From the Utah News:

Could Utah’s high autism rates be related to Salt Lake County’s large number of toxic chemical releases?

University of Utah researchers say the question deserves more study after their preliminary review shows children with autism spectrum disorders and other intellectual disabilities are more likely to have been born near industries that emit toxic chemicals or heavy metals.

“If you take this combined with the other studies [showing links between pollution and autism], it’s pointing to something that we need to seriously look at,” said Judith Pinborough-Zimmerman, research assistant professor in the U.’s Department of Psychiatry.

She and researchers from the Rocky Mountain Center for Occupational and Environmental Health and the Utah Department of Health presented their findings at The International Society for Autism Research conference last month in San Diego.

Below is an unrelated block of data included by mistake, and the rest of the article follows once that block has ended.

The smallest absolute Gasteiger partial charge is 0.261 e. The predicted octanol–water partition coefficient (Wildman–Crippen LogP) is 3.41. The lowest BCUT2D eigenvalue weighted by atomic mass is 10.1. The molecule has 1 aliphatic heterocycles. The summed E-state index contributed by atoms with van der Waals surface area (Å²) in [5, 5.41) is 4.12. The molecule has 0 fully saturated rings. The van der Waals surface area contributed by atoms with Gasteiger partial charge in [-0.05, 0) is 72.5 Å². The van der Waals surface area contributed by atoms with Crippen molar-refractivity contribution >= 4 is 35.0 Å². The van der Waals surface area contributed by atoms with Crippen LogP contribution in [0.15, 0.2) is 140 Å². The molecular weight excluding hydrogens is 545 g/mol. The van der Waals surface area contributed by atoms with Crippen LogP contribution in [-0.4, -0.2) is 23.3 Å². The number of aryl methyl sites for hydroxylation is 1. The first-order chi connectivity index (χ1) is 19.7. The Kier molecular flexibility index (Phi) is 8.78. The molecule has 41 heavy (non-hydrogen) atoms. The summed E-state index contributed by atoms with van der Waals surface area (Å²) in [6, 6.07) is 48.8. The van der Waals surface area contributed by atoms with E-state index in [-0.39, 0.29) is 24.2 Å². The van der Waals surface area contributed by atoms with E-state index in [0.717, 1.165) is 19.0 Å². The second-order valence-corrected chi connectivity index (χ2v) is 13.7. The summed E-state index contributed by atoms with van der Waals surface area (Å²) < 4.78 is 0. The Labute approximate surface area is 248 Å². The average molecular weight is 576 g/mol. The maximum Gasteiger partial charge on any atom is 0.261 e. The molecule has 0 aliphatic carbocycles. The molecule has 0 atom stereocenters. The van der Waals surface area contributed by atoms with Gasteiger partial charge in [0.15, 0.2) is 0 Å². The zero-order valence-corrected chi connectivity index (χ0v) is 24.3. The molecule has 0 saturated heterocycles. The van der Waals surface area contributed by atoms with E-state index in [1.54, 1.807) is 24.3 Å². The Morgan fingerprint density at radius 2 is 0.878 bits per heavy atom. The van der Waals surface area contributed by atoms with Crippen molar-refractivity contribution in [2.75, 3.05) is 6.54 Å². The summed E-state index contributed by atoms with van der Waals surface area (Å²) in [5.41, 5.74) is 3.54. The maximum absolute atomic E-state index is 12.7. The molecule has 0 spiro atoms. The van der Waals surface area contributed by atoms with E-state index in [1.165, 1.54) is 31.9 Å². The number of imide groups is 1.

They examined the maternal addresses found on birth certificates of children born in 1993 and 1994 in Davis, Salt Lake and Utah counties who were later diagnosed with autism or other mental disabilities. They also mapped the addresses of children without a known neurodevelopmental disorder.

They found that children born to mothers who lived within a mile of what are called Toxic Release Inventory sites that emit certain chemicals and heavy metals were more likely to have those problems.